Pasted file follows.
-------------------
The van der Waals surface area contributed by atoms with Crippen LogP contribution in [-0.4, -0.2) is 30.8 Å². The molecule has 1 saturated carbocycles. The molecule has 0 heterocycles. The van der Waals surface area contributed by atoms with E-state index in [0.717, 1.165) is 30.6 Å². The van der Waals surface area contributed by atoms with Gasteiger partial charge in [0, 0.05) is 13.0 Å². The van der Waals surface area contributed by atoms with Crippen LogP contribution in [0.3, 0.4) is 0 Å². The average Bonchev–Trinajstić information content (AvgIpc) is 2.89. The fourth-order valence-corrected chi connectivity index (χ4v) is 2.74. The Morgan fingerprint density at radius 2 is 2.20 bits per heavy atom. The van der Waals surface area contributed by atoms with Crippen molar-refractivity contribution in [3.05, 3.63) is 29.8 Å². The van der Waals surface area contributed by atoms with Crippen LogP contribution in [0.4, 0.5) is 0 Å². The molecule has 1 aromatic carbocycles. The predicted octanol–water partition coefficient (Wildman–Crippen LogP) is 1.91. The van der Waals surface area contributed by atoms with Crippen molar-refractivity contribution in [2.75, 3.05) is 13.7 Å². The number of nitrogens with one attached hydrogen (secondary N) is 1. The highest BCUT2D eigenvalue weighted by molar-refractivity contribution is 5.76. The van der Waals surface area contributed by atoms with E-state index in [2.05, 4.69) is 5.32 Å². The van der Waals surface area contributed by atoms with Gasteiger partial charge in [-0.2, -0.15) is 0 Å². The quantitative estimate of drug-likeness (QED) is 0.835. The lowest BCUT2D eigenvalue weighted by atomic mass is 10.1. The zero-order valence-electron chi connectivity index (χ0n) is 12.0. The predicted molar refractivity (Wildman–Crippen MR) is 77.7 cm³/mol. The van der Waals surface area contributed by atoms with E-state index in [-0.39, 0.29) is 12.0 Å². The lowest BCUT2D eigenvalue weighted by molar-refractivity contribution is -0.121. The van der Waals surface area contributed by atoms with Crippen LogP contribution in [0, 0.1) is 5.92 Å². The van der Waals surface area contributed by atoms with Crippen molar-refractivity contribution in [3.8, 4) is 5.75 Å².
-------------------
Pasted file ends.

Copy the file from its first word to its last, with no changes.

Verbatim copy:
The van der Waals surface area contributed by atoms with Crippen LogP contribution in [-0.4, -0.2) is 30.8 Å². The molecule has 1 saturated carbocycles. The molecule has 0 heterocycles. The van der Waals surface area contributed by atoms with E-state index in [0.717, 1.165) is 30.6 Å². The van der Waals surface area contributed by atoms with Gasteiger partial charge in [0, 0.05) is 13.0 Å². The van der Waals surface area contributed by atoms with Crippen LogP contribution in [0.3, 0.4) is 0 Å². The average Bonchev–Trinajstić information content (AvgIpc) is 2.89. The fourth-order valence-corrected chi connectivity index (χ4v) is 2.74. The Morgan fingerprint density at radius 2 is 2.20 bits per heavy atom. The van der Waals surface area contributed by atoms with Crippen molar-refractivity contribution in [3.05, 3.63) is 29.8 Å². The van der Waals surface area contributed by atoms with Crippen LogP contribution in [0.4, 0.5) is 0 Å². The molecule has 1 aromatic carbocycles. The predicted octanol–water partition coefficient (Wildman–Crippen LogP) is 1.91. The van der Waals surface area contributed by atoms with Crippen molar-refractivity contribution in [2.75, 3.05) is 13.7 Å². The number of nitrogens with one attached hydrogen (secondary N) is 1. The highest BCUT2D eigenvalue weighted by molar-refractivity contribution is 5.76. The van der Waals surface area contributed by atoms with E-state index in [2.05, 4.69) is 5.32 Å². The van der Waals surface area contributed by atoms with Gasteiger partial charge in [-0.2, -0.15) is 0 Å². The quantitative estimate of drug-likeness (QED) is 0.835. The lowest BCUT2D eigenvalue weighted by atomic mass is 10.1. The zero-order valence-electron chi connectivity index (χ0n) is 12.0. The predicted molar refractivity (Wildman–Crippen MR) is 77.7 cm³/mol. The van der Waals surface area contributed by atoms with E-state index in [-0.39, 0.29) is 12.0 Å². The lowest BCUT2D eigenvalue weighted by molar-refractivity contribution is -0.121. The van der Waals surface area contributed by atoms with Crippen LogP contribution in [0, 0.1) is 5.92 Å². The van der Waals surface area contributed by atoms with Crippen molar-refractivity contribution in [3.8, 4) is 5.75 Å².